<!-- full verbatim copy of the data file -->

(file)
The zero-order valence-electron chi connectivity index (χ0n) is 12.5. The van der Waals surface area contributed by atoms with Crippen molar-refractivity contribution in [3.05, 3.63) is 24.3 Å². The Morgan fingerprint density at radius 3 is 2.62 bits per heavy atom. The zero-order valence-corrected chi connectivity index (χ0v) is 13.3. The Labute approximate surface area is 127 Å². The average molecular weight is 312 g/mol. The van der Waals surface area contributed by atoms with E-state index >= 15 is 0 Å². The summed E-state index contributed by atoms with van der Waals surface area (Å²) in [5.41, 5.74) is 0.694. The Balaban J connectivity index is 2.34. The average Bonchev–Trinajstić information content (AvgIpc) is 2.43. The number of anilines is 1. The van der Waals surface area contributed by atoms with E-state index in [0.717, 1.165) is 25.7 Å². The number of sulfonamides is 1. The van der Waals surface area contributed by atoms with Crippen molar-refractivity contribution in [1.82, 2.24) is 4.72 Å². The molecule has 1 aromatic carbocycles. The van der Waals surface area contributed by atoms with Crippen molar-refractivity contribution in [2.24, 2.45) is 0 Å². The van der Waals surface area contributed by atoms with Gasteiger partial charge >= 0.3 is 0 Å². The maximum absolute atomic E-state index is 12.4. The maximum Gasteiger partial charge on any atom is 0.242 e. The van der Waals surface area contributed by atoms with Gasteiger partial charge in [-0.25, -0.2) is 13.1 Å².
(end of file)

The zero-order valence-electron chi connectivity index (χ0n) is 12.5. The van der Waals surface area contributed by atoms with Crippen molar-refractivity contribution in [3.05, 3.63) is 24.3 Å². The Morgan fingerprint density at radius 3 is 2.62 bits per heavy atom. The zero-order valence-corrected chi connectivity index (χ0v) is 13.3. The Labute approximate surface area is 127 Å². The average molecular weight is 312 g/mol. The van der Waals surface area contributed by atoms with E-state index >= 15 is 0 Å². The summed E-state index contributed by atoms with van der Waals surface area (Å²) in [5.41, 5.74) is 0.694. The Balaban J connectivity index is 2.34. The average Bonchev–Trinajstić information content (AvgIpc) is 2.43. The number of anilines is 1. The van der Waals surface area contributed by atoms with E-state index in [0.717, 1.165) is 25.7 Å². The number of sulfonamides is 1. The van der Waals surface area contributed by atoms with Crippen molar-refractivity contribution in [1.82, 2.24) is 4.72 Å². The molecule has 1 aromatic carbocycles. The van der Waals surface area contributed by atoms with Crippen molar-refractivity contribution in [2.24, 2.45) is 0 Å². The van der Waals surface area contributed by atoms with Gasteiger partial charge >= 0.3 is 0 Å². The maximum absolute atomic E-state index is 12.4. The maximum Gasteiger partial charge on any atom is 0.242 e. The van der Waals surface area contributed by atoms with Gasteiger partial charge in [-0.25, -0.2) is 13.1 Å².